[R-sig-ME] various priors for MCMCglmm
Celine Teplitsky
teplitsky at mnhn.fr
Tue Jun 14 09:40:42 CEST 2011
Dear all,
I was just wondering if anyone had commented or would have things to add
on the email previously sent by Ned. As a non specialist, I would also
be very interested on reading further clarification on these issues
Thanks a lot in advance
Celine
> So in going back over some of this it is clear that my understanding of nu
> is still very much lacking, making the multivariate generalizations perhaps
> inappropriate. Part of this seems to be that nu incorporates both "degree of
> belief" and some aspects of the shape of the prior distribution, at least
> for the inverse gamma.
>
> Can anyone recommend some general texts that might clarify some of this?
> Gelman and Hill (2006) seem to leave a lot of this out--at least based on my
> skimming through it looking for discussion of priors.
>
> Thanks,
> Ned
>
>
>
>
> -----Original Message-----
> From: Ned Dochtermann [mailto:ned.dochtermann at gmail.com]
> Sent: Friday, May 20, 2011 5:44 PM
> To: 'r-sig-mixed-models at r-project.org'
> Subject: various priors for MCMCglmm
>
> Hi all,
>
> I have had and continue to have a lot of difficulty with not only the
> concept of priors but also their implementation for the MCMCglmm package.
> While Jarrod has always been extraordinarily helpful with this--as well as
> patient with those of us that seem eternally dense--I thought I'd list out
> some of the specifications I've come across to perhaps ease the frequency
> with which Jarrod has to reply to questions about priors.
>
> I've specified, for ease, R=G and a single random effect. From things I've
> read R is less sensitive to prior specification so this might be okay (?).
> Since I'm still not comfortable with priors hopefully these can be clarified
> by those more knowledgeable. I'm sure it would also be of general use if
> other priors were added via replies.
>
> The parts that are correct should be attributed to Jarrod. The parts that
> are wrong should be attributed to my clumsy attempts to generalize something
> he wrote. Some of this is just copied from posts to the listserv or Jarrod's
> course notes but I thought it might be useful to summarize then in a single
> place.
>
> Hopefully none of this is too misleading but will be of some use to others.
>
> Ned
>
> --
> Ned Dochtermann
> Department of Biology
> University of Nevada, Reno
>
> ned.dochtermann at gmail.com
> http://wolfweb.unr.edu/homepage/mpeacock/Ned.Dochtermann/
> http://www.researcherid.com/rid/A-7146-2010
> --
>
>
>
> #Inverse Wishart (univariate)
>
> prior.iw<-list(R=list(V=1, nu=1),G=list(G1=list(V=1, nu=1)))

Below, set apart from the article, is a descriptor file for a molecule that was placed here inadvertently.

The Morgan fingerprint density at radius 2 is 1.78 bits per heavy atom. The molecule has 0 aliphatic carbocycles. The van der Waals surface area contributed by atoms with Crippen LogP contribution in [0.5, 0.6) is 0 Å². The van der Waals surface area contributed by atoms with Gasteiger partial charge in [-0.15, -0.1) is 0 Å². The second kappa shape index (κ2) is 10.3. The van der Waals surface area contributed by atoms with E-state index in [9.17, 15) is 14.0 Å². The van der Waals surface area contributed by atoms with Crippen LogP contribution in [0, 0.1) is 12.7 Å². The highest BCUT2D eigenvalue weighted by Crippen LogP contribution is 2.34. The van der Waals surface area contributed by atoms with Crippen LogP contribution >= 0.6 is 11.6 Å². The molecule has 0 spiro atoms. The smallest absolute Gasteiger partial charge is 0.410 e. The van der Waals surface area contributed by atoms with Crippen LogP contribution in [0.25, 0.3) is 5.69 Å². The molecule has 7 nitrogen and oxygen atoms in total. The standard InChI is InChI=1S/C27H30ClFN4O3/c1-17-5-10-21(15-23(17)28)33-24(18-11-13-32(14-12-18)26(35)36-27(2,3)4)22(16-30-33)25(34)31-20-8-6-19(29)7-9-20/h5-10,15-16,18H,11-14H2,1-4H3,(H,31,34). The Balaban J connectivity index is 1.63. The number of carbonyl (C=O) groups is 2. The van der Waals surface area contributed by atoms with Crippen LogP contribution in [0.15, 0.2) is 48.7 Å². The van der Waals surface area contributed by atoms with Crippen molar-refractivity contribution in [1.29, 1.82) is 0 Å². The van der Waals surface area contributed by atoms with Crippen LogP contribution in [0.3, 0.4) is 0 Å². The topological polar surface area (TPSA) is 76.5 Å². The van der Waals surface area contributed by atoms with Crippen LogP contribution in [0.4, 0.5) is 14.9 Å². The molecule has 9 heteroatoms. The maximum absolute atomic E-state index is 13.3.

>
> #Inverse Wishart (multivariate, variables=x)
>
> prior.miw<-list(R=list(V=diag(x), nu=x),G=list(G1=list(V=diag(x),
> nu=x)))
> #it came up in discussion that this prior can substantially affect the
> posterior when there are few data
>
> #I think that the following is an inverse Wishart for multiple response
> variables that is less informative is:
>
> prior.miw<-list(R=list(V=diag(x), nu=x, alpha.mu=c(0,0),
> alpha.V=diag(x)*a),G=list(G1=list(V=diag(x), nu=x, alpha.mu=c(0,0),
> alpha.V=diag(x)*a)))
>
> #for this a should be "something large (e.g. 1000, depending on the scale of
> the data)"
>
> #Inverse Gamma (univariate)
>
> prior.ig<-list(R=list(V=1, nu=0.002),G=list(G1=list(V=1, nu=0.002)))
>
> #Inverse Gamma (multivariate, two variables)
>
> prior.mig2<-list(R=list(V=diag(2),
> nu=1.002),G=list(G1=list(V=diag(2), nu=1.002)))
>
> #Inverse Gamma (multivariate, variables=x)
>
> prior.migX<-list(R=list(V=diag(x),
> nu=1.002),G=list(G1=list(V=diag(x), nu=1.002)))
>
> #or
>
> prior.migX<-list(R=list(V=diag(x),
> nu=b.002),G=list(G1=list(V=diag(x), nu=b.002)))
> #where b is x-1
>
> #I initially thought the first of these was the way to go but I'm less so
> now after looking at the
> #univariate specification. Also, Gelman (2006. Bayesian Analysis.
> 1(3):515-533) suggests that
> #there can be problems with this prior.
>
> #flat covariance between two responses
>
> prior.flatcor<-list(R=list(V=diag(2)*1e-6,
> nu=3),G=list(G1=list(V=diag(2)*1e-6, nu=3)))
> #to generalize this to x variables V would be diag(x) but I'm not sure if nu
> would be x+1
>
> #flat, uniform, prior for just a variance
>
> prior.flatvar<-list(R=list(V=1e-16, nu=-2),G=list(G1=list(V=1e-16,
> nu=-2)))
>
> #another flat improper prior, equivalent to REML fitting:
>
> prior.reml<-list(G=list(G1=list(V=1,nu=0)),R = list(V =1, nu = ))
>
> #I've actually run the same univariate analysis with prior.reml and lmer and
> gotten pretty much the same results
>
> _______________________________________________
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>
>
--
Celine Teplitsky
Département Ecologie et Gestion de la Biodiversité UMR 7204
Unité Conservation des Espèces, Restauration et Suivi des Populations
Case Postale 51
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